Twelve Years Later: What’s Really Changed in the K-12 Sector? (Part 1)
By Dave Stevenson Apr 3, 2019
In fall 2007, Larry Berger, CEO of Wireless Generation (now Amplify) was invited to submit a paper to an “Entrepreneurship in Education”
As education entrepreneurs know, growth in K-12 comes hard. Sometimes very hard. We were living Marc Andreessen’s startup mantra: “You only ever experience two emotions: euphoria and terror.”
The edtech boom of the past two decades promised efficacy and new instructional models. Many teachers instead experience it as “clutter.” But poorly integrated standards, curriculum, assessment, and intervention materials have always been a problem.
When it comes to instruction, the work consists of four segments: core curriculum, supplemental (intervention, test prep, little books) curriculum, assessment, and technology (hardware, infrastructure and connectivity). Each of these workstreams are run by separate teams, using independent funding streams, only rarely coordinating. Schools rely—as they always have—on the hero in the classroom, who has to somehow synthesize everything for a roomful of children, every single day.
Twelve Years Later: How the K-12 Industry and Investment Landscape Has Shifted (Part 2)
By Dave Stevenson Apr 5, 2019
Twelve years ago, Amplify CEO Larry Berger and I wrote about the “pareto distribution” of companies in the K-12 sector.
The “oligopoly” was the natural outcome of a highly decentralized system and fragmented demand. To serve 15,000-plus districts and more than 100,000 school buildings, a company needed huge sales and service teams; to afford them, the company needed a bookbag full of products across content areas, grade ranges, and use cases. The structure of demand created the “Big Three”—McGraw-Hill, Houghton Mifflin Harcourt and Pearson.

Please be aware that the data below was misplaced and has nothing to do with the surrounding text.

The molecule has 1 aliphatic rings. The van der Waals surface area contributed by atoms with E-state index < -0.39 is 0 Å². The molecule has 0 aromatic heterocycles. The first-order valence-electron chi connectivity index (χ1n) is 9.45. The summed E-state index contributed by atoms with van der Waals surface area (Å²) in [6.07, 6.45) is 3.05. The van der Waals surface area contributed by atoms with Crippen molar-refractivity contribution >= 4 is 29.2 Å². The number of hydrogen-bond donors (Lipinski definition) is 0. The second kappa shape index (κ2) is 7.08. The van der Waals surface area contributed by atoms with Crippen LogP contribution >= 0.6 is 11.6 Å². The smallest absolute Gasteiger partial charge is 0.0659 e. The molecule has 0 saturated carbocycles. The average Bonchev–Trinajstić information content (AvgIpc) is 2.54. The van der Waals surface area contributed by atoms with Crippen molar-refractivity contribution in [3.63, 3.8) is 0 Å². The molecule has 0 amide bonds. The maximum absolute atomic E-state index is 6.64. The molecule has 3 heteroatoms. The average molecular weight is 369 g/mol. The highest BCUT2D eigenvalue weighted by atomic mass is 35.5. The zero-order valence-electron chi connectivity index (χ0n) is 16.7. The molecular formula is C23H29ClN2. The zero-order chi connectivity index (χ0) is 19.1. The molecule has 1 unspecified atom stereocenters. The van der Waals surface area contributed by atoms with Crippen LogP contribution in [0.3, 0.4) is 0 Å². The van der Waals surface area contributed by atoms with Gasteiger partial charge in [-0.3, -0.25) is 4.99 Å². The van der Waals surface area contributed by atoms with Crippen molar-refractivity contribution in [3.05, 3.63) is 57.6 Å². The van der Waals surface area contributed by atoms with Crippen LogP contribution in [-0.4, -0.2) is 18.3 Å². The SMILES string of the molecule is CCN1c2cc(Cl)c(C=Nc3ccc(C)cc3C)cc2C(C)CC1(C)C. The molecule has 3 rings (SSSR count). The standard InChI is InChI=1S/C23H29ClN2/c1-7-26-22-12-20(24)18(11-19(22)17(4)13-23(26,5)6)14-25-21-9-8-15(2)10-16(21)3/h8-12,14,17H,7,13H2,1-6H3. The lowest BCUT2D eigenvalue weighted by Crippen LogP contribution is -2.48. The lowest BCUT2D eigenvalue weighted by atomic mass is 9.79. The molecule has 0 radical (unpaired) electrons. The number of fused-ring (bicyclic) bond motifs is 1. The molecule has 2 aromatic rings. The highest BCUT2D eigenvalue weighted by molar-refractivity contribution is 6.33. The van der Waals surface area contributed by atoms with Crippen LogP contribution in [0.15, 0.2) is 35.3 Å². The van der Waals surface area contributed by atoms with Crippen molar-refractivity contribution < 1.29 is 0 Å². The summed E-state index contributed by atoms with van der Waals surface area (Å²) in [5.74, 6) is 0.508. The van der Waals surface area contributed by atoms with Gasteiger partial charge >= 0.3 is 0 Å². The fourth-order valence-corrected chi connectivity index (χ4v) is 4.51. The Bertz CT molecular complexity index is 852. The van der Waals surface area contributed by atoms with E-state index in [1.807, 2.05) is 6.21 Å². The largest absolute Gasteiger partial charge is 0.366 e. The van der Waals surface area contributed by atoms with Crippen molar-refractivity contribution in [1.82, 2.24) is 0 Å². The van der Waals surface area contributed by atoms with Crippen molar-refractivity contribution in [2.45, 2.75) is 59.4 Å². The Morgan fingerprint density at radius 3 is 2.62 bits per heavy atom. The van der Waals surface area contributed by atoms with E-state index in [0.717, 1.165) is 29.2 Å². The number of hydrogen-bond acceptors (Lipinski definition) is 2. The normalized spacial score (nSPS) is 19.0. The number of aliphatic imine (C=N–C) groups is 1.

Meanwhile, the number of small players—further right on the pareto distribution—has grown dramatically. Online distribution and freemium business models have enabled companies like Flocabulary, Newsela, Nearpod, and others
few alternative models to consider:
companies like Remind, ClassDojo, and Edmodo, who all adopted a “West Coast” approach: collect active users now, with plans to monetize later.
The second includes the “platform” players—Schoology, itslearning, Canvas, and other LMS-like platforms. They have set out to do something differently, only possible by means of technology—to be the search, storage and distribution platform for instructional content. Google Classroom has instead emerged as the de facto standard platform, fueled by the runaway adoption of Chromebooks.
The third includes “policy responsive” players—companies like Panorama, Ellevation or Wireless Generation. hese companies help school systems meet a new policy requirement—social-emotional learning, English Language Learning, and reading assessment, respectively.
But we’re not “decluttering” our classrooms or in our schools. What would it take for the private and public sectors to work shoulder-to-shoulder?
a catch-22: so long as buying is fragmented, it’s hard to justify the integrated product investment; so long as products are fragmented, it’s hard for a district to create an integrated instructional model.